• the likelihood of the ingredient being harmful based on available published evidence
  • any reported adverse reactions.

Therapeutic goods must be entered on the Australian Register of Therapeutic Goods (ARTG) before they can be lawfully supplied in Australia. Prior to listing on the ARTG the TGA does not evaluate:

  • the final product (in contrast to the ingredients)
  • the label
  • the therapeutic claims made for the medicine or the evidence the sponsor may have to show the product will do what they say it will do.

This evaluation does occur for registered medicines.

However, when listing the medicine the applicant must make a statutory declaration stating that the information submitted is true, the final products contains only permitted ingredients, the label complies with all regulatory requirements and the company has the necessary evidence to support the claims being made, including the therapeutic claims.

Buyer - be aware

warning signConsumers want access to a variety of medicines that they can afford. To reduce costs that would otherwise be passed onto consumers, the TGA does not require listed medicines to be evaluated for clinical effectiveness prior to marketing - but does require sponsors to hold that evidence.

However, no-one wants to risk their health or waste money when buying medicines and the Australian Government has taken this into account in relation to the regulation of listed medicines. This is why the TGA undertakes a number of targeted reviews of therapeutic claims made by particular listed medicines and assesses the evidence that companies are required to hold to support these claims. If as a result of these reviews it is found that the company listing the medicine does not have the necessary evidence then the approval to supply the medicine (the listing) can be cancelled by the TGA.

Regulation of listed medicines once they are in the marketplace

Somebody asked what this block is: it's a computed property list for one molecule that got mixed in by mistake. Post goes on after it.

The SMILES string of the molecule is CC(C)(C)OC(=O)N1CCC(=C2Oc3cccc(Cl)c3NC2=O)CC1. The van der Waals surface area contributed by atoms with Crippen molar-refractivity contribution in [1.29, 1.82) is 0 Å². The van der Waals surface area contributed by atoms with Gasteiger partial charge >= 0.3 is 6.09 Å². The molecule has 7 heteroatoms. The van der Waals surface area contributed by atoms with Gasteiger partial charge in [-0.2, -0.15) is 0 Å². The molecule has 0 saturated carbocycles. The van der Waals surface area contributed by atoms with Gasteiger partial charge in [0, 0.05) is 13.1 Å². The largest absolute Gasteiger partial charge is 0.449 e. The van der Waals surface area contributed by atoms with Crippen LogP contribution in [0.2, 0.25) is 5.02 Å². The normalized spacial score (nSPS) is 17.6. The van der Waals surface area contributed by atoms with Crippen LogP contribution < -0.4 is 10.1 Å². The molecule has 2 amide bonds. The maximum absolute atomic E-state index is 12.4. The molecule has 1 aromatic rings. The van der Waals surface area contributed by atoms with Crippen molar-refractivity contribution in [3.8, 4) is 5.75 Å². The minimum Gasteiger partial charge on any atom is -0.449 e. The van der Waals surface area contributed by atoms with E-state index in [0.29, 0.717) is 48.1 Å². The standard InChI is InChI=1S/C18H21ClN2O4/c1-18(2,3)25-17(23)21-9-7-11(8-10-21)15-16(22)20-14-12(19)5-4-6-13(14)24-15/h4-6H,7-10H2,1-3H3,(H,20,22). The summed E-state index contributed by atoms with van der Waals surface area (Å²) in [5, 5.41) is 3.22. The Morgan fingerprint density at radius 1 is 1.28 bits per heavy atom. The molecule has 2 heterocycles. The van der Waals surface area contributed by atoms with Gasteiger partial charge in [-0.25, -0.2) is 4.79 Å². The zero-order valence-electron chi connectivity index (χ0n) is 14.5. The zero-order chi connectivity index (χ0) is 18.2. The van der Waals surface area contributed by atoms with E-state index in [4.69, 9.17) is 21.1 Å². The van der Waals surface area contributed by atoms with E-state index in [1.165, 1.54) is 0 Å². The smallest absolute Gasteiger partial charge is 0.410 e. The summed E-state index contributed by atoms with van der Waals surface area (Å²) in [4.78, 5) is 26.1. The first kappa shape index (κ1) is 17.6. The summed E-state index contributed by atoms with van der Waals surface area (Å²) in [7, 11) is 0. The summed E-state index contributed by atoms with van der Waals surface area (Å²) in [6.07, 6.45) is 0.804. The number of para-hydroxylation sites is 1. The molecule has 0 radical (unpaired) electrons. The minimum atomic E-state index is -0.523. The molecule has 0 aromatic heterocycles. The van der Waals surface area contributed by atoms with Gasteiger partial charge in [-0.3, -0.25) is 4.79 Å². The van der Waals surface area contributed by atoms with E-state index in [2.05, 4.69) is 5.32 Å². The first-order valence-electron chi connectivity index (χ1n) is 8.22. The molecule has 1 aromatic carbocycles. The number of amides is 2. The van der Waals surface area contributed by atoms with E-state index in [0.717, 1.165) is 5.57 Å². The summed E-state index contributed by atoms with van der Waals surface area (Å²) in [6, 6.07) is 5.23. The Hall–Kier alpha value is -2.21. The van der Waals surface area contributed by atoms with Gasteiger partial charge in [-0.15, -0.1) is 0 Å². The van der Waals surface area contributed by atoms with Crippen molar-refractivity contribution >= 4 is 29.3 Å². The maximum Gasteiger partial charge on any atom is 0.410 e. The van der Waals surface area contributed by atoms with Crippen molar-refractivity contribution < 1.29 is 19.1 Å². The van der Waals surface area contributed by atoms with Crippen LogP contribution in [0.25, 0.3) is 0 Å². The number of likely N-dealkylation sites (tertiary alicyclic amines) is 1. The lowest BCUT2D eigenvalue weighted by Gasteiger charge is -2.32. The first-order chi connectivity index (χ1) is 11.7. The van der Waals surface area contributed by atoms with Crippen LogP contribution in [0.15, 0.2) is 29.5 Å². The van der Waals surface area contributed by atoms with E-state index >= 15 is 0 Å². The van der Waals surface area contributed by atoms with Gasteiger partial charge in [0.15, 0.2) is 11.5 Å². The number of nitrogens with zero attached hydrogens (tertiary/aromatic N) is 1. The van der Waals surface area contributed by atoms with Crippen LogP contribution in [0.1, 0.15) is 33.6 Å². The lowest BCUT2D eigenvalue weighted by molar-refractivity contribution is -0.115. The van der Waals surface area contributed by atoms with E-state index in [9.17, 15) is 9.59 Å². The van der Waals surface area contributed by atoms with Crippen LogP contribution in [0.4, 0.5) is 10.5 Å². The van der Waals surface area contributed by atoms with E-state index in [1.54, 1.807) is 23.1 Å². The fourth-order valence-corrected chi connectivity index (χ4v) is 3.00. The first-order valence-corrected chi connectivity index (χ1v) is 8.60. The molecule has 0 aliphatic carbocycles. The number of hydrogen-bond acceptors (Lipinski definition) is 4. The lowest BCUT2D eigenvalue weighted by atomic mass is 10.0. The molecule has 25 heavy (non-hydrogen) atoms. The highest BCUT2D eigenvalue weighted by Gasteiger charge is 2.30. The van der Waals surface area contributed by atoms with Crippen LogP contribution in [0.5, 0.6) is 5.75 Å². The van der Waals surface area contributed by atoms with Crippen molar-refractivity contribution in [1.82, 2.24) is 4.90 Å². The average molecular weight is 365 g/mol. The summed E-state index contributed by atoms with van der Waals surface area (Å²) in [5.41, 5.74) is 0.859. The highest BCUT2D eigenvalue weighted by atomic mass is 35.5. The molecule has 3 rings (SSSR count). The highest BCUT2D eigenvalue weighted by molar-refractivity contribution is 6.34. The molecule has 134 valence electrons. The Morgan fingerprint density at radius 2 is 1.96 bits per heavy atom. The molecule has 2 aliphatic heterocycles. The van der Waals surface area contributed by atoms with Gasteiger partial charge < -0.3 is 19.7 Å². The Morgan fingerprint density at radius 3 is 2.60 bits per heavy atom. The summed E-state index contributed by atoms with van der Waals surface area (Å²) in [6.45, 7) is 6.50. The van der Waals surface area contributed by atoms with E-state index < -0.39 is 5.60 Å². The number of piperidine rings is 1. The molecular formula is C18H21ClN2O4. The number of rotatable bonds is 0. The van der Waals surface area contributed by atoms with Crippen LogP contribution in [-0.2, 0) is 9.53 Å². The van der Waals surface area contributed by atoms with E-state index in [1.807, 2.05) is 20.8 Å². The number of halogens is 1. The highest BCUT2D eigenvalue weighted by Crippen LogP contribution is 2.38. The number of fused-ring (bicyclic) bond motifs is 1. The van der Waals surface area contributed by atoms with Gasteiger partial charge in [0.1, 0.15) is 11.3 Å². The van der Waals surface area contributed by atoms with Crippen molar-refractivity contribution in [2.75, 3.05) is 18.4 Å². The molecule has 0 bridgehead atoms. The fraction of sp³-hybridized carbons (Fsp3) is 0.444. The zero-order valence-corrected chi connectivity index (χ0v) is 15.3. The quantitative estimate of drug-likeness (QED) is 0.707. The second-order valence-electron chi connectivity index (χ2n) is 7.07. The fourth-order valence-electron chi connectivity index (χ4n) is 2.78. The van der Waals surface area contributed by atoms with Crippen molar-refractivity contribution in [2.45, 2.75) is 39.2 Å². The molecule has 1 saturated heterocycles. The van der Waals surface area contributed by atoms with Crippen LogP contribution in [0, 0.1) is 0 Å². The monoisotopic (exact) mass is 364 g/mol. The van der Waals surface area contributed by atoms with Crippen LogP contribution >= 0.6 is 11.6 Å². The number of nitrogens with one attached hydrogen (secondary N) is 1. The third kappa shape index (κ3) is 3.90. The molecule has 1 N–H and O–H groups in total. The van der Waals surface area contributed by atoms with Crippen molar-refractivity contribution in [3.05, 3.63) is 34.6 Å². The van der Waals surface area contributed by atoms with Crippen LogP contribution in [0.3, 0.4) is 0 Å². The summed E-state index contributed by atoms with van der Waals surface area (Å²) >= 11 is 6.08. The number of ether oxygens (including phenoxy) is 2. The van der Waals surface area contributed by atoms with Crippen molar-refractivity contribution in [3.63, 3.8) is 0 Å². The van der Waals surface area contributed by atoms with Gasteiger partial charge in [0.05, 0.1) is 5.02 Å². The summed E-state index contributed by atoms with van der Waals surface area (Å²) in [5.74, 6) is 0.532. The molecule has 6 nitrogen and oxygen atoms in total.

The TGA conducts both targeted and random surveillance of products in the marketplace. This can include laboratory testing, desk-based compliance reviews of sponsors' evidence and inspections of manufacturing facilities.

During these checks, problems that may be identified are:

  • inappropriate claims being made for the medicines (and/or the sponsors not having evidence to substantiate claims)
  • incorrect ingredients being used
  • inappropriate or inaccurate labels
  • manufacturing or quality issues.

The TGA then requires the supplier to remedy the situation or face cancellation of the product's listing, which means that the product would no longer be able to be legally sold in Australia.

Use of listed medicines

Make sure that you:

  • always read a medicine label carefully and look closely at the claims (noting that the TGA has not independently verified these claims)
  • follow the instructions for use
  • consult a health professional about your health issues
  • tell your health professional about all the medicines you are taking and any other therapies you are undertaking
  • talk to your doctor or pharmacist about any other medicines that you may be taking before starting a new listed medicine. Some listed medicines may interact with other medicines or other supplements and may have side effects of their own
  • be aware that there are risks associated with taking all medicines and try to find information on the benefits of the medicines as well as the risks - the NPS Medicinewise site can help you find information
  • report to the TGA any adverse event that you consider might be related to a medicine.